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“I am against books”: A summary of a discussion with Willem Boshoff 2004-11-05
Katja Gentric

By Katja Gentric, artist, art historian and assistant of Willem Boshoff, and Andrew Munnik, artist

* This discussion was held with Boshoff as a consequence of his recent exhibition NONPLUSSED, of which the catalogue is available at the Goodman Gallery, Rosebank, Johannesburg

Andrew Munnik: Why do you camouflage those tools with words? (He means SDROW FO NWODKAERB) Is there a relationship between the text and ‘covering’?

Willem Boshoff: The text is dead, the word is dead. They are in a graveyard called a dictionary. I discover that they are relevant today but they are a memory best forgotten. Man is the result of the tools that he has made and the words that he has created. It is interesting that the word ‘seed’ is also a ‘word’, in Latin the ‘semen’, a seminar is where we sow seeds, to talk to somebody is like sowing seeds. Those works are so finely sown; they are like a field, an overgrowth of linguistic complexity. Words create more entanglement than disentanglement. The tools in this work are old tools. We don’t use these tools anymore. So I have linked obsolete words with defunct tools because we get entangled and ensnared in the tools as much as in the words we have created.

AM: The text you use to camouflage is printed in columns; do you use those elements to create some sense of order almost like a ploughed field with crops?

WB: Columns attempt to create stability, graphical, as in a telescope. Dictionaries are navigational tools. You can locate each word in the alphabet from A to B to C. So the columns are longitudinal and latitudinal lines on a map. But ironically they are also a labyrinth. It is difficult to distinguish between language and tool, words are daedalean…they tend to lead you astray and no matter how much you try your dogma and your creed whether you go to the synagogue or the church or the masjid. Dogma is the thing that people fight over – I am against books. Books are prisons, they enslave us, books are square, they look like prisons. Real life is a bit more convoluted. We don’t think the way books are laid out. Our minds don’t have a beginning and an end. Our heads are more like a tumble dryer or a computer. We can make things bigger or smaller in our heads. We can throw things out of our consciousness and we can decide to accept things in. Books can only be the way they are; what is written is written and it is the most dangerous thing to happen.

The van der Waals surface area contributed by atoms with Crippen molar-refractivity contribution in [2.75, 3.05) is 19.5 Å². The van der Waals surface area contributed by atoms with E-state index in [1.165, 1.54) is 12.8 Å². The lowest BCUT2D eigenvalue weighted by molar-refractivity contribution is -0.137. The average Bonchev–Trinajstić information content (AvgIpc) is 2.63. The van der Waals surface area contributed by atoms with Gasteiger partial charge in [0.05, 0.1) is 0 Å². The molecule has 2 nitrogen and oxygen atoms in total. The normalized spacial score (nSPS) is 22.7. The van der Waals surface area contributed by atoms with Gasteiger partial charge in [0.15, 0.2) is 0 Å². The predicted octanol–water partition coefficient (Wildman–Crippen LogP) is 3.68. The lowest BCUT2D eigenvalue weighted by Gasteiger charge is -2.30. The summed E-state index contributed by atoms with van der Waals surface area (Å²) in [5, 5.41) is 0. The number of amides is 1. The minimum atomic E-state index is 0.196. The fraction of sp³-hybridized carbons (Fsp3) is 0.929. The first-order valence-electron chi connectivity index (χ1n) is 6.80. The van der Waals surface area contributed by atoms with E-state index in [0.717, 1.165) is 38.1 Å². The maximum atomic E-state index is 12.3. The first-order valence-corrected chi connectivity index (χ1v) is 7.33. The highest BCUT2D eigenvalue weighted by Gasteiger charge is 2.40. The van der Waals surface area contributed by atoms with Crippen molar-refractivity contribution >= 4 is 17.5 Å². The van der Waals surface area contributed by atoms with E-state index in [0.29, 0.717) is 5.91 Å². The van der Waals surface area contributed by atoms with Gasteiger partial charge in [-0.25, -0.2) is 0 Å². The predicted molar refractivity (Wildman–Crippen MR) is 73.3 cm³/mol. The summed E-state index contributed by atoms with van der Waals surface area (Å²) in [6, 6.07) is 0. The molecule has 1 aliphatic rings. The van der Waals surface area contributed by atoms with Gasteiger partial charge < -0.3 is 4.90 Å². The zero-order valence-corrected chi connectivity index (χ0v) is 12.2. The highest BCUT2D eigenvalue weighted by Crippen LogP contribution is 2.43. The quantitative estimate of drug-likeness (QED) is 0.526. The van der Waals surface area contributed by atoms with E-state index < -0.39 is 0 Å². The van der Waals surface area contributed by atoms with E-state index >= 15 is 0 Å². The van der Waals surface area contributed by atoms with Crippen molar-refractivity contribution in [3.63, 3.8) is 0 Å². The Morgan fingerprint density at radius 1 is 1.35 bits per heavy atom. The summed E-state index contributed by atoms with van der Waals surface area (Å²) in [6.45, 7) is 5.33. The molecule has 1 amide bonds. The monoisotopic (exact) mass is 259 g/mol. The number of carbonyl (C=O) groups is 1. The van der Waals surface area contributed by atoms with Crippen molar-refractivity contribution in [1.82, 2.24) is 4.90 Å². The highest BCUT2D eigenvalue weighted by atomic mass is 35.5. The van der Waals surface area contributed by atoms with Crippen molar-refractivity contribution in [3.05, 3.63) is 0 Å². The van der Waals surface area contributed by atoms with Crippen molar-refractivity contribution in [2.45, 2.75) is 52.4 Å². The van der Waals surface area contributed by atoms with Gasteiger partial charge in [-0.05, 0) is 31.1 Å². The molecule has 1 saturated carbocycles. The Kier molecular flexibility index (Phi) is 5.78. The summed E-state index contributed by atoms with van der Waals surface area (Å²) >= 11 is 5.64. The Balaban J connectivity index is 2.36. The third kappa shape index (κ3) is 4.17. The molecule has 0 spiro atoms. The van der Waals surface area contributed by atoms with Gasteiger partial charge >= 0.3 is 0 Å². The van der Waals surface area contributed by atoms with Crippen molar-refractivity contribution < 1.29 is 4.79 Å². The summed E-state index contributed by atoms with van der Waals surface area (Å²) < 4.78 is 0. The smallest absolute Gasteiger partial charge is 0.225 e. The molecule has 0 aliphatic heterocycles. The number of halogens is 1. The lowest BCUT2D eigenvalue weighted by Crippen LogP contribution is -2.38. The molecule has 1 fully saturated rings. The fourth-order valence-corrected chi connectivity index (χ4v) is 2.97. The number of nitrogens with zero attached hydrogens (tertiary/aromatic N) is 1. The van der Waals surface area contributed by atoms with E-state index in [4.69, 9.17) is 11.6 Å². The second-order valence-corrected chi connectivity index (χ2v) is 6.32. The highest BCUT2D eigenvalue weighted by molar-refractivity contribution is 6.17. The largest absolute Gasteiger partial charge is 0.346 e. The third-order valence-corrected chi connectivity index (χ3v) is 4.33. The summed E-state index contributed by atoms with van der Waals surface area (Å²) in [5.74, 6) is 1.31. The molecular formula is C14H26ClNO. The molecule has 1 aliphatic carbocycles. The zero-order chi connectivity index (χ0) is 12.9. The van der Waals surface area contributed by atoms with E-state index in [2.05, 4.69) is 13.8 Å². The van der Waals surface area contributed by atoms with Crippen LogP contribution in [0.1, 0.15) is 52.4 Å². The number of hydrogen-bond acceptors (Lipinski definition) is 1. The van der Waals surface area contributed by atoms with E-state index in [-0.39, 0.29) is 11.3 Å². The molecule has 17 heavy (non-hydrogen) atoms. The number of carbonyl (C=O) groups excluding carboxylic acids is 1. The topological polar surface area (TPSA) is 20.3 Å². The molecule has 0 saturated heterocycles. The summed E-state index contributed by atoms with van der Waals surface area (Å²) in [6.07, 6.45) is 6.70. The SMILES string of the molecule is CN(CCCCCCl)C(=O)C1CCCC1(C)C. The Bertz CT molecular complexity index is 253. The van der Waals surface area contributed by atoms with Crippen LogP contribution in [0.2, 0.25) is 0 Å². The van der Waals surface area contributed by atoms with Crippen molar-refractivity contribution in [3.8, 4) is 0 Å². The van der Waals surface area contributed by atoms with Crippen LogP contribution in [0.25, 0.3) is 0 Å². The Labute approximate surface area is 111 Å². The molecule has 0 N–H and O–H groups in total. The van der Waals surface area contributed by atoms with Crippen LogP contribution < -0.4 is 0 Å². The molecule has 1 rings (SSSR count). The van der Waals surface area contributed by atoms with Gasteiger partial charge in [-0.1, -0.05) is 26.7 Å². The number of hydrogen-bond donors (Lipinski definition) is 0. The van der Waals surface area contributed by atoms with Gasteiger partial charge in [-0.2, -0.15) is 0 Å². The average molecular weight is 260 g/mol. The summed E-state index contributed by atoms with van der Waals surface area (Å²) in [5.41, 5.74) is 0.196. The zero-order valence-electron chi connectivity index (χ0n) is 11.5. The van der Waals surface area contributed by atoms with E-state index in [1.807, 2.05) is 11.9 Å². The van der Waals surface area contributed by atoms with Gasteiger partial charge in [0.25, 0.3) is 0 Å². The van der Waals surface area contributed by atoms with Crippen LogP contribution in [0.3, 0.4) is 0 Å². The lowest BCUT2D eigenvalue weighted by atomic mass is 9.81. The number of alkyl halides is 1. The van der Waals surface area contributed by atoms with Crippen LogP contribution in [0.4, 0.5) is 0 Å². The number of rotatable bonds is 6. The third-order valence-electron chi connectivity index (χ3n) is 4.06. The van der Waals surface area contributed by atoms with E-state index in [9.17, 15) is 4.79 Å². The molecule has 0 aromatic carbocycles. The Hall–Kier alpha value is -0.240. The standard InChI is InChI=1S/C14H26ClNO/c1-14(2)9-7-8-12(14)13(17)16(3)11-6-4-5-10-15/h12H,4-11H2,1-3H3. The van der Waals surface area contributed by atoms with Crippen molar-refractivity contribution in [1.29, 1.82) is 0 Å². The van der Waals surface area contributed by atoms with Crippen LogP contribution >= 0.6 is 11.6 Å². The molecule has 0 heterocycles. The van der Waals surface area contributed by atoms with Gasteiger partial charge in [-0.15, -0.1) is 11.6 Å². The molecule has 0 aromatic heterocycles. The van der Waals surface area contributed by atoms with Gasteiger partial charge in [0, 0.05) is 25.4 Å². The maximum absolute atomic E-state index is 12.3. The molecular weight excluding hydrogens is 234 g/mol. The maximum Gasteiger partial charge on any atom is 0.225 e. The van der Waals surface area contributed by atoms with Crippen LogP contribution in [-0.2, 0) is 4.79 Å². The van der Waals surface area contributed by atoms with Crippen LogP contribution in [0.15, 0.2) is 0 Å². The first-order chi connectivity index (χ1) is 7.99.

KG: In this context then, what about the earlier bookworks you made; the books in three-dimensional form?

WB: The first book I made was called Tafelboek then Kasboek which is a mess of splinters carefully glued together. If it is closed, it looks like a cupboard with rectangular sides. Opened, it is a crucifix. Kasboek was made because of the Word of God being crucified. The Word of God… I have worked with words all my life. I asked myself what method of preservation we have for the Word of God? – We have books. All our language, all our thoughts are preserved in books. Libraries are trees, because books are just demolished and smashed up trees. It is a crucifixion of the tree itself and Christ was crucified on a kind of tree. In the book of Genesis we are told not to eat from fruit of a tree, of knowledge… of good and evil. But what is the fruit of the Tree of Knowledge … is a book. Paper under a microscope is splinters and fibres, intertanglement. In Kasboek I created a microscopic vision of a tree, the forest of splinters. Books are not going to be made for much longer, I hope that there will be another solution. These first books I made are about systems of storing information and that these systems are treacherous.

KG: In that sense SDROW FO NWODKAERB is still the same as Kasboek?

WB: Yes, in Kasboek the words are splinters and pulp. SDROW FO NWODKAERB addresses the fragmentation of language and syntax. The Greek word ‘syntax’ means to arrange and order. Syntax is composing or constructing meaning. Linguists seem to use the word in a restricted sense for the construction of sentences…to inseminate someone is to make them pregnant with child or to make them pregnant with new thought. I work with seed directly and I work with plant elements directly. The soil is to seed as paper is to words.

KG: Andrew knows about soil in NONPLUSSED

AM: Yes, I pick it up and stick it down. What about the open Bibles and those beds (he refers to SKOOB) I see them as beds, they are seedbeds. Is there a relationship between Tree of Knowledge and open Bible?

WB: The Bible is an arrangement of the fruit of the Tree of Knowledge, is book, is paper. The fruit of the Tree of Knowledge is what we are not allowed to eat and eat is to harvest. When you read a book it is harvesting knowledge. Nowadays we have computers. We have new ways of harvesting knowledge, of finding the fruit of the tree of our intent and our thoughts. It is quite different to read a book.